Baroness speaks on opportunities and threats of the cyber sphere

Monday 10 March 2014

WEB Baroness Pauline Neville-Jones

Baroness Pauline Neville-Jones (OG5) issued a stark warning on the threats of cyber attackers when she delivered the annual Mark Bailey public lecture at GSAL.

She told her audience that the internet is expanding by about 60 per cent a year, transforming our economy and our daily lives, but leaving us open to cyber attackers.

Pauline is an authority on cyber security issues following a career which has taken her from the Foreign Office and the City of London to the heart of government as minister for security in David Cameron’s administration.

She said: “Ours is increasingly a knowledge economy. We depend on our services and on intellectual inventiveness and innovation, so what we have to fear is the loss of these intellectual assets and the profits that go with them. And they are in daily danger.”

Data theft can go undetected for considerable periods, she said, due to the simple act of copying, with devastating consequences for the organisation that has been the victim. Such crimes are unhindered by geographical boundaries, and while international efforts are increasing to tackle the problem, the political and technological advantage currently lies with the attacker.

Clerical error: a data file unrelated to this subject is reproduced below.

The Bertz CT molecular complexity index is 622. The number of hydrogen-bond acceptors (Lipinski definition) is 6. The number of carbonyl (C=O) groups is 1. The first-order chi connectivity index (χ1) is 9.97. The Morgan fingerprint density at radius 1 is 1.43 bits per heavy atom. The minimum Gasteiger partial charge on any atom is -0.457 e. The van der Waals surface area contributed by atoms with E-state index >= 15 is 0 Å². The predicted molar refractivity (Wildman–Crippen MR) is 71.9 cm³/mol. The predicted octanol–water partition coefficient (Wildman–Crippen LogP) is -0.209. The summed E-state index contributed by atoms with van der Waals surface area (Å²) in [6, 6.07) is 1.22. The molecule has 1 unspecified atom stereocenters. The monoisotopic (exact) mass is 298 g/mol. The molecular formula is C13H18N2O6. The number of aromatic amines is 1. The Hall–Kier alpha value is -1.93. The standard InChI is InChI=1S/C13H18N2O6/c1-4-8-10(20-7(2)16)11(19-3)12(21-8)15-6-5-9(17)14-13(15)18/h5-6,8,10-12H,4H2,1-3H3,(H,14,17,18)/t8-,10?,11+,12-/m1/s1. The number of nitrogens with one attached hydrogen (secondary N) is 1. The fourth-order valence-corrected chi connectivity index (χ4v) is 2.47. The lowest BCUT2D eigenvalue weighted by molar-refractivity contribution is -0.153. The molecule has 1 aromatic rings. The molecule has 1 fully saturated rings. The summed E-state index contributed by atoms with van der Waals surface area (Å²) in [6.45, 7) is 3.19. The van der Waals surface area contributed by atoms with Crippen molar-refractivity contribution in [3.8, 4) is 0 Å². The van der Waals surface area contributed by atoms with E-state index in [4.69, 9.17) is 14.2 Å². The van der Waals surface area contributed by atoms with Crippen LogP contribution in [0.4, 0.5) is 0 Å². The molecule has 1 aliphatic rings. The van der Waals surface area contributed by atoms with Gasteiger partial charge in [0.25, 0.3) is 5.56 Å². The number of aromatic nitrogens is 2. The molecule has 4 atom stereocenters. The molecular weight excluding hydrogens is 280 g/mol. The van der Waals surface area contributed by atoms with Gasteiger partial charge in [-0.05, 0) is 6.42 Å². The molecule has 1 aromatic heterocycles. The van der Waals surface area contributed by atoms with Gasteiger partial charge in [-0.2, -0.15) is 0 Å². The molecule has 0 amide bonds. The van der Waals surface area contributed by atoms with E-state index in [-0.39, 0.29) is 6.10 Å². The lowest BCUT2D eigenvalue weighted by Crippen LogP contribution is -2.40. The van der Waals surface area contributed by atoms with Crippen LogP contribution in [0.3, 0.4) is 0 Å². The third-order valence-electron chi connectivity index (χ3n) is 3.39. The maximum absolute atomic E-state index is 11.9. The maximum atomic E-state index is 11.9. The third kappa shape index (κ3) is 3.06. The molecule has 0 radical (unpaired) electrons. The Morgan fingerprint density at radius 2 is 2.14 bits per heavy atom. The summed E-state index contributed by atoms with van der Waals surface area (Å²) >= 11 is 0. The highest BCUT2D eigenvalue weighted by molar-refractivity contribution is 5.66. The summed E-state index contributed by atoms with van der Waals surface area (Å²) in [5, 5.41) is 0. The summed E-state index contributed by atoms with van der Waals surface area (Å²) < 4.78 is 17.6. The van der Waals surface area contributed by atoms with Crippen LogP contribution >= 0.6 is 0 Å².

The national security implications are also huge, with systems for the military and utility providers particularly vulnerable to attack at times of political tension. As government increasingly provides services to the public electronically, the security of data is paramount.

Pauline said: “The protection of the economy and of national security march hand in hand. Public private partnership is at the crux of the national cyber strategy. Government needs to give leadership, but many of the solutions are going to come from industry itself.”

However with schemes such as the Cyber Information Sharing Partnership, there is now cross-sector cooperation in this area, which has highlighted the need for trained professionals and led to the development of training programmes in universities and industry.

Pauline is now a patron of Cyber Security Challenge UK, which aims to address the skills gap and promote career opportunities in the area of cyber security, and runs an annual competition for schools.

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